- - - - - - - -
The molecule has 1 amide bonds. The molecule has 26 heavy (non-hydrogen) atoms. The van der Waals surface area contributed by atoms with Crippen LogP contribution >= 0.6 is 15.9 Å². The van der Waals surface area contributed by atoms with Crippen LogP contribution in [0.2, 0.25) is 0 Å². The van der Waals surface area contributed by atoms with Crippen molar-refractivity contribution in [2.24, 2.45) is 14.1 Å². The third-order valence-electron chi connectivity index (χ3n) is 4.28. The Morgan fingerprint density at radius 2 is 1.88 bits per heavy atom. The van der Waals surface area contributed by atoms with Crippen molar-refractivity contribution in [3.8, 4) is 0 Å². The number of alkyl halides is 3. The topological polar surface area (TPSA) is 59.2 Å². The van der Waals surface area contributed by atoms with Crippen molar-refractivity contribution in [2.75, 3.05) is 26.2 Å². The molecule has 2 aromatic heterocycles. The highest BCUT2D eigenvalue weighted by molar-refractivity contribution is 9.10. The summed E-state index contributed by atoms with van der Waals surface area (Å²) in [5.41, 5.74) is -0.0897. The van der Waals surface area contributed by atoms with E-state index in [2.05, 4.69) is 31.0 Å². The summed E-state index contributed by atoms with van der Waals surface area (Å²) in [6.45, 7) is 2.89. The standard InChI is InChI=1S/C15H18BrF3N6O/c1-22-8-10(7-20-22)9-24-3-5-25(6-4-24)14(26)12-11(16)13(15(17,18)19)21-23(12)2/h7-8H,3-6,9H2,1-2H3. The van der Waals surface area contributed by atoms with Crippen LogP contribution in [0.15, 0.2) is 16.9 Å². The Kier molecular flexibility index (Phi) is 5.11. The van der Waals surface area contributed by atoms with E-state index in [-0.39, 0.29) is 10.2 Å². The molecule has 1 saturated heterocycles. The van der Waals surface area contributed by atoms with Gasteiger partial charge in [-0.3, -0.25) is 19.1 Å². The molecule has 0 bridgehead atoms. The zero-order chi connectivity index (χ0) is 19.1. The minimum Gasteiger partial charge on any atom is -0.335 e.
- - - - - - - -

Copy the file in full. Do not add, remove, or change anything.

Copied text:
The molecule has 1 amide bonds. The molecule has 26 heavy (non-hydrogen) atoms. The van der Waals surface area contributed by atoms with Crippen LogP contribution >= 0.6 is 15.9 Å². The van der Waals surface area contributed by atoms with Crippen LogP contribution in [0.2, 0.25) is 0 Å². The van der Waals surface area contributed by atoms with Crippen molar-refractivity contribution in [2.24, 2.45) is 14.1 Å². The third-order valence-electron chi connectivity index (χ3n) is 4.28. The Morgan fingerprint density at radius 2 is 1.88 bits per heavy atom. The van der Waals surface area contributed by atoms with Crippen molar-refractivity contribution in [3.8, 4) is 0 Å². The number of alkyl halides is 3. The topological polar surface area (TPSA) is 59.2 Å². The van der Waals surface area contributed by atoms with Crippen molar-refractivity contribution in [2.75, 3.05) is 26.2 Å². The molecule has 2 aromatic heterocycles. The highest BCUT2D eigenvalue weighted by molar-refractivity contribution is 9.10. The summed E-state index contributed by atoms with van der Waals surface area (Å²) in [5.41, 5.74) is -0.0897. The van der Waals surface area contributed by atoms with E-state index in [2.05, 4.69) is 31.0 Å². The summed E-state index contributed by atoms with van der Waals surface area (Å²) in [6.45, 7) is 2.89. The standard InChI is InChI=1S/C15H18BrF3N6O/c1-22-8-10(7-20-22)9-24-3-5-25(6-4-24)14(26)12-11(16)13(15(17,18)19)21-23(12)2/h7-8H,3-6,9H2,1-2H3. The van der Waals surface area contributed by atoms with Crippen LogP contribution in [0.15, 0.2) is 16.9 Å². The Kier molecular flexibility index (Phi) is 5.11. The van der Waals surface area contributed by atoms with E-state index in [-0.39, 0.29) is 10.2 Å². The molecule has 1 saturated heterocycles. The van der Waals surface area contributed by atoms with Gasteiger partial charge in [-0.3, -0.25) is 19.1 Å². The molecule has 0 bridgehead atoms. The zero-order chi connectivity index (χ0) is 19.1. The minimum Gasteiger partial charge on any atom is -0.335 e.